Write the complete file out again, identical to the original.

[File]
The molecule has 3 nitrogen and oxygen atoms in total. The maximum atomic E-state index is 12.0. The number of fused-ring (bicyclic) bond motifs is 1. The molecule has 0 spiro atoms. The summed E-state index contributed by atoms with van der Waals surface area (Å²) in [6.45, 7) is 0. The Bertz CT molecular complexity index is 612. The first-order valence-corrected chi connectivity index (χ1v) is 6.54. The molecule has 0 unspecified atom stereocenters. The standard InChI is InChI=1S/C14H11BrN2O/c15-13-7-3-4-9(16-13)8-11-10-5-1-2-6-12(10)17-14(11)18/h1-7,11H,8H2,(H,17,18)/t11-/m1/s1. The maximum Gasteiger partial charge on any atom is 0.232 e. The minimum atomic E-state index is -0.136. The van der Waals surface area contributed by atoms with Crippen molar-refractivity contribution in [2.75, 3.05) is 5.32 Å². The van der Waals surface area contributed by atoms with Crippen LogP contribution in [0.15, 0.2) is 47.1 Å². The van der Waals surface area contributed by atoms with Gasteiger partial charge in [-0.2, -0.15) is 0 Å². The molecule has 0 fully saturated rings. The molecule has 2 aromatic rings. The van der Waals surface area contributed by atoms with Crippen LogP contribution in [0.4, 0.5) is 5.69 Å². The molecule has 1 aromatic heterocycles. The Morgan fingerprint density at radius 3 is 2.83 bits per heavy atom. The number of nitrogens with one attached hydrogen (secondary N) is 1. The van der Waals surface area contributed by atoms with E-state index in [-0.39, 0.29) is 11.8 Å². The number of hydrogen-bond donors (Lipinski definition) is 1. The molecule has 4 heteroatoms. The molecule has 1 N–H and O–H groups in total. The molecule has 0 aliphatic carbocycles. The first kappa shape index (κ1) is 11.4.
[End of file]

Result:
The molecule has 3 nitrogen and oxygen atoms in total. The maximum atomic E-state index is 12.0. The number of fused-ring (bicyclic) bond motifs is 1. The molecule has 0 spiro atoms. The summed E-state index contributed by atoms with van der Waals surface area (Å²) in [6.45, 7) is 0. The Bertz CT molecular complexity index is 612. The first-order valence-corrected chi connectivity index (χ1v) is 6.54. The molecule has 0 unspecified atom stereocenters. The standard InChI is InChI=1S/C14H11BrN2O/c15-13-7-3-4-9(16-13)8-11-10-5-1-2-6-12(10)17-14(11)18/h1-7,11H,8H2,(H,17,18)/t11-/m1/s1. The maximum Gasteiger partial charge on any atom is 0.232 e. The minimum atomic E-state index is -0.136. The van der Waals surface area contributed by atoms with Crippen molar-refractivity contribution in [2.75, 3.05) is 5.32 Å². The van der Waals surface area contributed by atoms with Crippen LogP contribution in [0.15, 0.2) is 47.1 Å². The van der Waals surface area contributed by atoms with Gasteiger partial charge in [-0.2, -0.15) is 0 Å². The molecule has 0 fully saturated rings. The molecule has 2 aromatic rings. The van der Waals surface area contributed by atoms with Crippen LogP contribution in [0.4, 0.5) is 5.69 Å². The molecule has 1 aromatic heterocycles. The Morgan fingerprint density at radius 3 is 2.83 bits per heavy atom. The number of nitrogens with one attached hydrogen (secondary N) is 1. The van der Waals surface area contributed by atoms with E-state index in [-0.39, 0.29) is 11.8 Å². The number of hydrogen-bond donors (Lipinski definition) is 1. The molecule has 4 heteroatoms. The molecule has 1 N–H and O–H groups in total. The molecule has 0 aliphatic carbocycles. The first kappa shape index (κ1) is 11.4.